Why one American company is implanting microchips in its employees
Would you let your company implant a microchip in your hand?
Well, there are 50 people in Wisconsin who are doing just that. Employees at Three Square Market, a provider of self-service breakroom vending machines, will soon have a microchip between their thumb and index finger, which will let them buy snacks, log into computers, and use the company printer.
Is this a worrying sign of things to come for the Canadian workforce?
To find out, we spoke with futurist Richard Worzel.
Workopolis: For those who don’t know the term, what is a futurist?
R.W. Like a biologist, who is somebody that studies biology, a futurist is somebody who studies the future as a discipline. And the purpose of doing so is to help people prepare for the uncertainties ahead.
How do you become a futurist?
It’s real simple; you raise your right hand and say “I am a futurist.” If you want, you can join the World Future Society, but the real issue is not do you have credentials and letters behind your name, but can you deliver the goods? Can you produce information, analysis, and ideas that help people prepare for uncertainty and plan intelligently to deal with it?
There is a lot of talk of automation, is that something that you’re dealing with a lot these days?
Yes, and as a matter of fact, I’ve just been working with two groups of clients, both very white-collar disciplines and they’re quite concerned about how artificial intelligence is affecting their potential future … so it’s not just blue collar workers that are concerned about automation.
This microchip idea proposed by Three Square Market has reportedly been introduced in some European companies. Is that something you’ve seen?
I’ve read about it in a number of contexts. It started with chipping pets, then there was talk about chipping kids to keep track of them, then chipping older people who might have various forms of dementia. In this case, the concept is to be able to track someone in the workplace, which also means being able to tell how productive they are, how much time they spend at their desk, walking back and forth to the coffee machine, how much time they’re lounging around, or not doing something.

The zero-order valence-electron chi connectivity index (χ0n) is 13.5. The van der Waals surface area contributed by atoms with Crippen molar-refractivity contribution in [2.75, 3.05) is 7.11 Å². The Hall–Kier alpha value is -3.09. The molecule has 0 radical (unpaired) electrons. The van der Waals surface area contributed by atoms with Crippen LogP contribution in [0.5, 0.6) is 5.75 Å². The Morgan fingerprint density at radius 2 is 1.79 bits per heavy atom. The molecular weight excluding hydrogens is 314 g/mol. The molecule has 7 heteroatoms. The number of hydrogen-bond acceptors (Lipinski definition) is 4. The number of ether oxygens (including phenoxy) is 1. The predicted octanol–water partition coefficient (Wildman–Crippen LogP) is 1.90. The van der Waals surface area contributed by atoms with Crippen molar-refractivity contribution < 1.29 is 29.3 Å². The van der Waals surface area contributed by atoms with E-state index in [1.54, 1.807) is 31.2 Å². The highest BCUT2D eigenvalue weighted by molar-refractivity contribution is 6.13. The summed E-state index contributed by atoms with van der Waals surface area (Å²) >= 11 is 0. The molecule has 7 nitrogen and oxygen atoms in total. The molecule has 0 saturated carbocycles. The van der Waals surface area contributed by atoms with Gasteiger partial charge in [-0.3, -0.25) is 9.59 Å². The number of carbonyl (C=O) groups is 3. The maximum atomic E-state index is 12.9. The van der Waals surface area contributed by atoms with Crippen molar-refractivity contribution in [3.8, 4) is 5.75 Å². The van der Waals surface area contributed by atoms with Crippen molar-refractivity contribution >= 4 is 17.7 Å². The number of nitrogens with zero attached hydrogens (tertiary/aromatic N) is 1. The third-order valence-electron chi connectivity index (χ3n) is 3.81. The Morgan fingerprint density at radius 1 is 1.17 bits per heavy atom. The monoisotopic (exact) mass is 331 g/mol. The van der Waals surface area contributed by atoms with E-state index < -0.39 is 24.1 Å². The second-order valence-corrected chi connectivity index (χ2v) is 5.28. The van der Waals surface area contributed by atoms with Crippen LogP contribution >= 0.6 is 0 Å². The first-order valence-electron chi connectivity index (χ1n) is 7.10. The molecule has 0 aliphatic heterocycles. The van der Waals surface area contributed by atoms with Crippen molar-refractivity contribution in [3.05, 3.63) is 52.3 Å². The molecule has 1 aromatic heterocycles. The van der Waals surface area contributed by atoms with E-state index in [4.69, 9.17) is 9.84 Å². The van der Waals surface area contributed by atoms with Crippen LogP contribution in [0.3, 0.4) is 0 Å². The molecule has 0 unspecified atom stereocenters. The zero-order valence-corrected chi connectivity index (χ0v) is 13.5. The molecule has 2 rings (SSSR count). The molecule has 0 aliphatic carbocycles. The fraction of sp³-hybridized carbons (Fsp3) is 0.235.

The theory is that you can help people be more productive, but in my mind what you’re doing is telling them we don’t trust you, and we want to keep a much closer eye on you.
The CEO of Three Square Market has said that he thinks this technology will soon be used as a passport, and for public transit. Do you foresee that kind of thing happening?
If so, it’s only a very temporary way station on the way to something better. Effectively, our whole beings are going to be our biometric passports. You’re not going to need a chip, an RFID. We’re going to be surrounded by computer intelligence that watches us and watches over us, and if you need to get into public transit, the transit computer will look at you and check your balance and recognize you from your gait, your height, the color of your eyes; things that are impossible to counterfeit. And it will say, okay this is Richard Worzel and he has a balance in his account. Yes, we can let him in in, and we’ll debit the fare from his balance.
I can see that causing a lot of anxiety.
Absolutely and it should because it can also be used to invade your privacy and to exploit you in ways that you don’t want.
It will solve some problems and it will create new ones. For example, one of the problems that will solve is air travel, which will become much easier because the computer system will recognize you and will say, this is a person we know travels a lot, he is a trusted traveler; we don’t need to give him much more than just a cursory glance to see if somebody slipped anything into his luggage.
Somebody who doesn’t travel very much they might say okay, well, we’ll put them through the regular security line. And somebody for whom there is no information and who is behaving suspiciously, they will get searched thoroughly … so it will make it will allow security forces to differentiate between different kinds of traveller, without having to go through a lot of gymnastics to find out who they are.
On the other hand, it also means that people who shouldn’t be looking at your life will be looking at your life and exploiting information about you to their benefit – whether it’s unsavory politicians, or hackers, or people intent on stealing from you.
What advice would you give to people that are put off by all this? Are there ways that they can protect themselves?
At the moment the best thing you can do to protect yourself is to stay as off the grid as much as you’re willing to.
I heard an expert on cybersecurity last week, and he had a brilliant line: “If you go to a website and start giving them information, and you can’t figure out what the product is … the product that’s being sold is you! Your information is being sold to other people.”
So be careful. Don’t just give away your information because you’re giving away something very valuable.